Communications on the Edge

Nothing cracks me up like suicide

Nothing cracks me up like suicide

I’m all about edgy. I like dark twisted humor and laugh at jokes that make many people cringe. I nearly always root for the companies that have the balls to do something different and take risks with communications campaigns that push the limits. But I also have learned — occasionally the hard way — there are times when edgy is simply not the right tool for the job. A recent ad campaign by BBDO Dusseldorf and Pepsi provides an awesome example of where edgy is definitely uncalled for. The ads portray a personification of a lonely calorie offing itself in a variety of gruesome ways. The point they are trying to highlight is the joyous fact that Pepsi Max has but one calorie. The violent and graphic images they use overshadow and muddy that point. Not surprisingly, the ads caused quite a stir. Advertising Age wrote all about the ordeal in an online article that circulated very quickly. If you look at the reader comments about the article, you’ll see that most people agree Pepsi made a big mistake – one that Pepsi’s PR team is currently working to correct. Wholesome Pepsi adBut a surprising number of reader comments defended the campaign. Their comments discuss the importance of being edgy, how political correctness has ruined the advertising business (along with everything else) and how those who are offended should simply “get over it.” The overwhelming majority of these comments came from the folks in the creative or graphics segments of the ad biz. Perhaps the apparent lack of judgment and filters is why ad agencies rarely take these guys to client meetings (a shame, really, because those meetings would probably be a lot more fun if they did). What I find most interesting is that the people who stick up for this particular campaign genuinely don’t appear to understand WHY it is such a colossal screw up. But the reason is simple; it strays way too far from the rather whitewashed and benign brand image that Pepsi has spent more than a century working to create.

Goes great with Thai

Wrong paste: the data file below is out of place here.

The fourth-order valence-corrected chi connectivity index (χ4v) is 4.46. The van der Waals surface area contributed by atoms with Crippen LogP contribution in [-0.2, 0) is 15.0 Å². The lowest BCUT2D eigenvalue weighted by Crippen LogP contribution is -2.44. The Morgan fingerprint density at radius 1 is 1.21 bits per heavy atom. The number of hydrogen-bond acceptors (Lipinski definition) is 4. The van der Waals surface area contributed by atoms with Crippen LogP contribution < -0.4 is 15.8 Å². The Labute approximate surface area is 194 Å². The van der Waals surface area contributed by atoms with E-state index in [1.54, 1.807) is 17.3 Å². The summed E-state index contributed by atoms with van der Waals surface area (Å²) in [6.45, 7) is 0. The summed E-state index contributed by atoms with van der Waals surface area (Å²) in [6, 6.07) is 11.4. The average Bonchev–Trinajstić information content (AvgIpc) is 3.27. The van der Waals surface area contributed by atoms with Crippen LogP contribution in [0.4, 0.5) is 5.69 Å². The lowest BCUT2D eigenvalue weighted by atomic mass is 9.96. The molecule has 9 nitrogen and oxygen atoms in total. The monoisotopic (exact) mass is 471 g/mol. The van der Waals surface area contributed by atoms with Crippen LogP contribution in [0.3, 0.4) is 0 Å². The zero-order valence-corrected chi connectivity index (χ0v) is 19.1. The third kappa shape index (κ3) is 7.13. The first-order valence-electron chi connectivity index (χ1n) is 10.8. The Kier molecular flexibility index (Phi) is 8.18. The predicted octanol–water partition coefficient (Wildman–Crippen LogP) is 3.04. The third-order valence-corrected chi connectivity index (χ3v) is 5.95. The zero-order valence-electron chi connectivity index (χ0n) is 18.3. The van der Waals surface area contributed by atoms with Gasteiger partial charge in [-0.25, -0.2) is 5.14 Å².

Pepsi may call itself the “Choice of a New Generation” but, in reality, they have a customer base that extends across hundreds of cultures and virtually every imaginable demographic. And the bigger and more diverse your audience, the greater the chance an edgy campaign will miss its mark and be seen as offensive or even hurtful. With a customer base as big as Pepsi’s, even if an ad like this only drives off one percent of its customer base, you are still talking about a huge number of people. Where Edgy Works It might seem ironic that the very same ads that worked so miserably for Pepsi could actually work fine for a company that is going after a more specific and targeted audience. I even think the title of the Advertising Age story on the issue works fine. It reads “Pepsi Opens a Vein of Controversy With New Suicide Themed Ads.” Even though it is a little tasteless, most of the magazine’s readership probably recognizes it as clever and are able to take it in stride. Edgy for the sake of being edgy doesn’t make sense. But when it works, it works well. There is a great Wired Magazine article about Ian Woolward, who did a bunch of print ads in the early 1990’s that pushed the envelope and arguably crossed the boundaries of good taste. But they worked (at least I thought so). One of his most infamous works appeared in PC Magazine in the early 1990’s. It was part of a series of ads for Logitech. They were a new company that had just come out with a line of ergonomically- correct mice. The purpose of the ad was to underscore how good the mice felt to use. All of the ads were offbeat, but the one that caused the biggest stir was the “peeing baby” concept. On one half of the page was a diapered baby boy laying on his back with a caption that read “feels good.” On the other half of the page was the same baby – this time without the diaper peeing straight up in the air with a caption that read “feels better.”According to Woolward, “the ad really says that the product is fun to buy, fun to use and is fairly sophisticated because the ad itself is sophisticated.” Did the add “piss off” any potential customers? Yes. But Logitech knew this and accepted it from the outset. But it made me curious enough about the product to run out an buy one and I still use Logitech mice to this day. The VW ad below isn’t real. Though clearly designed by professionals, it was (supposedly) a spoof that just happened to get leaked and go viral big time. While the political correctness police would never allow a company like Volkswagen to air such an ad, if they had, I’d probably be joining the creative types and say “just get over it.”